Dairy farming has been part of agriculture for thousands of years and was usually done on small farms around villages and cities where residents were unable to have cows of their own. Farmers could make some extra money by having additional cows and selling the milk at the market place.
Before mechanization most cows were milked by hand. The first milking machines were an extension of the traditional milk pail. This early milking device fit on top of a regular milk pail and sat on the floor under the cow. After each cow was milked, the bucket would be dumped into a holding tank.
The next innovation in automatic milking was the milking parlor, which streamlined the milking process to permit cows to be milked as if on an assembly line, and to reduce physical stress on the farmer by putting the cows on a platform slightly above the person milking the cows to eliminate having to constantly bend over. Milking parlors allowed a large concentration of technical equipment in a central location, which permitted automatic milk take-off devices. Before this, milking was not entirely automatic, and each cow needed to be monitored so that the milker could be removed when the cows were almost done.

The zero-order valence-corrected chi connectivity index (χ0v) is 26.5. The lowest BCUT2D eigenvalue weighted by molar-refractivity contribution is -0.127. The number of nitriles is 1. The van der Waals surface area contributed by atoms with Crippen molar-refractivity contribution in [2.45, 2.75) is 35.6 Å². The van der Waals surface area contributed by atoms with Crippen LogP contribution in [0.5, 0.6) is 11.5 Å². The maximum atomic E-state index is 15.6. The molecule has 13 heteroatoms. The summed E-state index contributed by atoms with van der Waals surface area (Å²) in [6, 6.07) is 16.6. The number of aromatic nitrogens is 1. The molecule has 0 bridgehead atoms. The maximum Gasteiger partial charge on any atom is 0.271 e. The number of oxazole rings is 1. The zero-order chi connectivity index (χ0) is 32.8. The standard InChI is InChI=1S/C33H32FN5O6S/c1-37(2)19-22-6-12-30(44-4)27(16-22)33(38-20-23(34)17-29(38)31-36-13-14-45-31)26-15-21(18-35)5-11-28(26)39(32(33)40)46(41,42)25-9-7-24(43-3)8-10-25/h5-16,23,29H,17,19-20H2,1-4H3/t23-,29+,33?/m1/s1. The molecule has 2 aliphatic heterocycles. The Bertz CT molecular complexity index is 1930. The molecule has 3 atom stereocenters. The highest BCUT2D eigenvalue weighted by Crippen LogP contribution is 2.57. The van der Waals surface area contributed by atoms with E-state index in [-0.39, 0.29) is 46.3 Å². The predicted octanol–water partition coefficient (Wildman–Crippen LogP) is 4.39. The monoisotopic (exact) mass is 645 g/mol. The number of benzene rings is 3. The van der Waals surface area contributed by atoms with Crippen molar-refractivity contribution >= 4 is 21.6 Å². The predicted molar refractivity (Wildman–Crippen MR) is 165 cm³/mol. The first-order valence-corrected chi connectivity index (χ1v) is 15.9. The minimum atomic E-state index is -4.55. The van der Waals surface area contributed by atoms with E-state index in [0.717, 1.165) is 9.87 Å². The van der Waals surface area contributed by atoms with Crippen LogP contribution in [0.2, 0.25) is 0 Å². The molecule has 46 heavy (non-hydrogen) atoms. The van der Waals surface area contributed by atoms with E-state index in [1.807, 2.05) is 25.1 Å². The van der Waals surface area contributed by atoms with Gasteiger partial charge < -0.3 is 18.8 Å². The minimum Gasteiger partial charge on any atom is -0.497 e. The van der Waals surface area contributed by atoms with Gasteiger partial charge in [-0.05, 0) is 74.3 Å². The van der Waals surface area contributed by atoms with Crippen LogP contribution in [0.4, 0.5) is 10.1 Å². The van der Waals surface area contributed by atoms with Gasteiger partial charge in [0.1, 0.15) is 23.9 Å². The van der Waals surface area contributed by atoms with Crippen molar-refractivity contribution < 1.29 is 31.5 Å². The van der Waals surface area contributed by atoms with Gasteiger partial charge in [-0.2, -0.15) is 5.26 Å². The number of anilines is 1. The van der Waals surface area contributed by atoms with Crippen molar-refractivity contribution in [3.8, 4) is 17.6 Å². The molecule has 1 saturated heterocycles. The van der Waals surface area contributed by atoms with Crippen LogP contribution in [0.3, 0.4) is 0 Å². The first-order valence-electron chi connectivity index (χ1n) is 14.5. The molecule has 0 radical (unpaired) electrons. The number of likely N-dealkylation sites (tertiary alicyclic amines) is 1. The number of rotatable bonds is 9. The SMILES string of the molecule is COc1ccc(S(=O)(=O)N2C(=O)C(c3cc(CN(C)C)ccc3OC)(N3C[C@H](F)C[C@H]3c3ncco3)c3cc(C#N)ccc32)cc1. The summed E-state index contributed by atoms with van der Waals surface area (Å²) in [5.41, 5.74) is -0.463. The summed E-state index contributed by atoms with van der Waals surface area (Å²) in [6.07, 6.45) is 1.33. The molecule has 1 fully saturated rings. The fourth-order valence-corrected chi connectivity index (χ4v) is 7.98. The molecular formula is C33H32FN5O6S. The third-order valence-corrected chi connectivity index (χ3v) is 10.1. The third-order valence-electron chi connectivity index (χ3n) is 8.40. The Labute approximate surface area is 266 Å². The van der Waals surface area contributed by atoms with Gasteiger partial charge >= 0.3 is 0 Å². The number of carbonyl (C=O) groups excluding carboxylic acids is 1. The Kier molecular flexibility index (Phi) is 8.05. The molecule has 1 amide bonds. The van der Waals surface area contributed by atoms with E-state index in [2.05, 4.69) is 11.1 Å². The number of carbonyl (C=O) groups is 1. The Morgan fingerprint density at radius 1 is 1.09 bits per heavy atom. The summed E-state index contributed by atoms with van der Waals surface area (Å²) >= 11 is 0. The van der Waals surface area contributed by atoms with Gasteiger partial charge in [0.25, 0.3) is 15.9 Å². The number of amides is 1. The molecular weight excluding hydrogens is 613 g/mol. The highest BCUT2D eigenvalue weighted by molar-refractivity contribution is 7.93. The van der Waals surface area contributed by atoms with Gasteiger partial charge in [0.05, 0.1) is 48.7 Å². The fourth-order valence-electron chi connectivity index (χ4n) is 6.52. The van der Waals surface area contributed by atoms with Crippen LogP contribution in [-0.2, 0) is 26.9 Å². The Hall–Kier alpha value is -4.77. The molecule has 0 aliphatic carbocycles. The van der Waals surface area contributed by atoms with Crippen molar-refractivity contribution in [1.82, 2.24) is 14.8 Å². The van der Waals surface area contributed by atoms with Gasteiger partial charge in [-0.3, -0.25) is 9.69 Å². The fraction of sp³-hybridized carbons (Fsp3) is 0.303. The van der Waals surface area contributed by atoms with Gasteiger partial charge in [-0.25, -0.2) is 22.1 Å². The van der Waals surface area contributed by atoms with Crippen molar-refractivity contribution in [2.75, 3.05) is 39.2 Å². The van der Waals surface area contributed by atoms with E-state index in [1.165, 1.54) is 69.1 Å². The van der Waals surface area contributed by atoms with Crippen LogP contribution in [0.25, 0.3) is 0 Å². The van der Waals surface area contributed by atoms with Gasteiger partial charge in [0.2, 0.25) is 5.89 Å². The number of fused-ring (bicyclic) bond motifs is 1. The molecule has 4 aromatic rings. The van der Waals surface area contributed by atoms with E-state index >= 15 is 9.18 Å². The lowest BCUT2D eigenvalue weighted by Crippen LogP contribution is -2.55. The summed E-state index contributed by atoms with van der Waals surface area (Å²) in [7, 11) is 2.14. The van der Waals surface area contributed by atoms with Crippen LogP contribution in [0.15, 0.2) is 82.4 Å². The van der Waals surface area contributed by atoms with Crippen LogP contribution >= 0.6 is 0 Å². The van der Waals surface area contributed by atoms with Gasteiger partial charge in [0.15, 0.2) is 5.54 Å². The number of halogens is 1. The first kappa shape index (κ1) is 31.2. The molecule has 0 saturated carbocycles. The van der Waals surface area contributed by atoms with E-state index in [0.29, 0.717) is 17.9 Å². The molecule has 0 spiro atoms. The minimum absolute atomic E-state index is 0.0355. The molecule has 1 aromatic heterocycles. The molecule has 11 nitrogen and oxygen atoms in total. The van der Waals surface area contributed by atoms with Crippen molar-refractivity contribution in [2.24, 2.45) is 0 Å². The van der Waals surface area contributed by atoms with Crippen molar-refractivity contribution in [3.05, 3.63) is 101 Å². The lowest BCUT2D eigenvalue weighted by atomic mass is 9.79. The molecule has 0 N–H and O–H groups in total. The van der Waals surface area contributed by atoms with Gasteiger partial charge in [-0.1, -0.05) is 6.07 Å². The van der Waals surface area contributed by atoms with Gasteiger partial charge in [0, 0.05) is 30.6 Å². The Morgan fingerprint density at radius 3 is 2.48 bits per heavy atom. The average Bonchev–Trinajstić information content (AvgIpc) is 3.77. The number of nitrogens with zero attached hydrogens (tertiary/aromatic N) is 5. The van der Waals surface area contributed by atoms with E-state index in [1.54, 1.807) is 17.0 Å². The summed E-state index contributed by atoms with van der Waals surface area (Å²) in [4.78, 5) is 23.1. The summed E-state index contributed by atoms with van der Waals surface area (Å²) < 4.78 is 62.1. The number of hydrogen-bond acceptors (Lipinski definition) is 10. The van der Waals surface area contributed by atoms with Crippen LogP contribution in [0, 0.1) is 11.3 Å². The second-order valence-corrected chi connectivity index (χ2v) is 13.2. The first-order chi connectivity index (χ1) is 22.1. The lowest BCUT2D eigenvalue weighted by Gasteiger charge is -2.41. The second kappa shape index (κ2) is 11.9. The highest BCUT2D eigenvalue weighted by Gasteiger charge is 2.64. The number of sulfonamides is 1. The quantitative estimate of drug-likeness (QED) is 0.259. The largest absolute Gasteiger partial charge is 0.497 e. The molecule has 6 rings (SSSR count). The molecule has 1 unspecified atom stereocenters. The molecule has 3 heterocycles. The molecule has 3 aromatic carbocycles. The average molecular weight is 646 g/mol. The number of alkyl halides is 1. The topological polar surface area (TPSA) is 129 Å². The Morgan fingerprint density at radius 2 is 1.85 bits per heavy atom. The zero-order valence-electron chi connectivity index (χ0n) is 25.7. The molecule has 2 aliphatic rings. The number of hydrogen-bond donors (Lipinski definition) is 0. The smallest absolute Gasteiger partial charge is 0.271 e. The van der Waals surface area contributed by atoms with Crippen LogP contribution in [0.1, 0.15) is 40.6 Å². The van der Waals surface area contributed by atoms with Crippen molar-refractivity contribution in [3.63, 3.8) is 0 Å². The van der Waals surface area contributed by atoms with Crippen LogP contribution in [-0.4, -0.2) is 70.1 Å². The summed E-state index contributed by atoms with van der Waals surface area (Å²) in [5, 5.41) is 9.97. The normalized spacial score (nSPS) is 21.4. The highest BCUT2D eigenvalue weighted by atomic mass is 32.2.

Keeping milk cool helps preserve it. When windmills and well pumps were invented, one of the first uses on the farm besides providing water for the livestock was for cooling milk and extend the storage life before being transported to the town market. The naturally cold underground water would be continuously pumped into a cooling tank where the milk cans were placed until they were taken to the market.
Modern dairy farmers use milking machines and sophisticated plumbing systems to harvest and store the milk from the cows, which are usually milked two or three times a day. Some dairy farms milk 24 hours a day to get maximum production from their animals.
At the museum we have a full size dairy cow that you can actually milk. Come and visit our cow “Daisy” and see what it is like to milk a cow by hand.